Be Honest: Did Hitting Chris Brown Make Drake More Manly?

Posted by on Jun 15, 2012

A recent study in the American Journal of Public Health found high associations of depressive symptoms among men who respond to stress by suppressing their emotions.

“We know that traditional role expectations are that men will restrict their emotions – or ‘take stress like a man,’” said study author Wizdom Powell Hammond, Ph.D., assistant professor of health behavior in UNC’s Gillings School of Global Public Health. “However, the more tightly some men cling to these traditional role norms, the more likely they are to be depressed.”

The study “Taking It Like a Man: Masculine Role Norms as Moderators of the Racial Discrimination–Depressive Symptoms Association Among African-American Men,’  focused primarily on how subtle, everyday racism affects Black men.  Our men face constant external struggles.  We should be careful not to add to the stress by denying them a safe place to vent.

“It seems as though there may be a cumulative burden or long-term consequences of suffering such persistent discriminatory slights and hassles in silence,” Hammond said. “Our next task is to determine when embracing traditional role norms are harmful or helpful to African American men’s mental health.”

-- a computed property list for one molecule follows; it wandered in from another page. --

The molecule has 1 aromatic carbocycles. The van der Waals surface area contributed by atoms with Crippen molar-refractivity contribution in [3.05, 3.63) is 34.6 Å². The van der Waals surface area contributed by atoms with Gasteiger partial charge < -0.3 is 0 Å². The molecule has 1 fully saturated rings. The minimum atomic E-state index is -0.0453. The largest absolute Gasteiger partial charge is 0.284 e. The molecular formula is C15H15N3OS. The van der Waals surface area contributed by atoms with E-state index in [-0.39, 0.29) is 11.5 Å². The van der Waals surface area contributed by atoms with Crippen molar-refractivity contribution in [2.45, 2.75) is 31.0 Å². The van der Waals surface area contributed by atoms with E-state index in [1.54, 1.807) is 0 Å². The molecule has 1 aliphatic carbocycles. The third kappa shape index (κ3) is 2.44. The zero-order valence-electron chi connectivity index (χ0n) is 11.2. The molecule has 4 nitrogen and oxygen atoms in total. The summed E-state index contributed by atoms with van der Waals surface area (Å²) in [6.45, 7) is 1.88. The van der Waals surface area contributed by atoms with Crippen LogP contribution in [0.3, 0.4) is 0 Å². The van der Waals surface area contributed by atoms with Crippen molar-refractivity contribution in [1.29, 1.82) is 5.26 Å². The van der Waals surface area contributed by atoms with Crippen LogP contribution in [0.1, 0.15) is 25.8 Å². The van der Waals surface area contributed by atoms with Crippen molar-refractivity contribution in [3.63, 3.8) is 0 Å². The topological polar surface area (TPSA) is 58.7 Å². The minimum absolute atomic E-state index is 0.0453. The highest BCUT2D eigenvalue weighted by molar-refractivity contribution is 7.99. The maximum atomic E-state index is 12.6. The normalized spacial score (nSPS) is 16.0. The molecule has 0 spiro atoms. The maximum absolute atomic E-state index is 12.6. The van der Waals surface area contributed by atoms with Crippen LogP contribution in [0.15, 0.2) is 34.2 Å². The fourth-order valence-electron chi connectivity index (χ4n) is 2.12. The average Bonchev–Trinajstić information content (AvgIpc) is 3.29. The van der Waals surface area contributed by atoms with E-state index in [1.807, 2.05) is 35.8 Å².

AfricanAmericanTherapists.com says depression may be easy to spot in some; often a person may display signs of hopelessness and constant sadness. But among men who are taught to keep things bottled up, depression may manifest in these ways:

  • Escapist behavior: Sports, TV, video game and/or work involvement to the exclusion of social relationships
  • Alcohol, drugs, gambling, shopping or food addiction
  • Controlling, violent or abusive behavior
  • Temper tantrums
  • Risky behavior, such as reckless driving
  • Infidelity and addictive sexual behavior

I’m not saying to diagnose your man as ill right now. But I am saying we can show some empathy. It must be tiring to wear the cape and be the man of steel 24/7. Let’s make sure we establish a healthy culture in our relationships and friendships where men can express themselves without  fear of being labeled “cry babies.” Let’s examine our roles in enforcing patriarchal norms that are oppressive to either gender.

 

What do you say, ladies?

–Driadonna Roland

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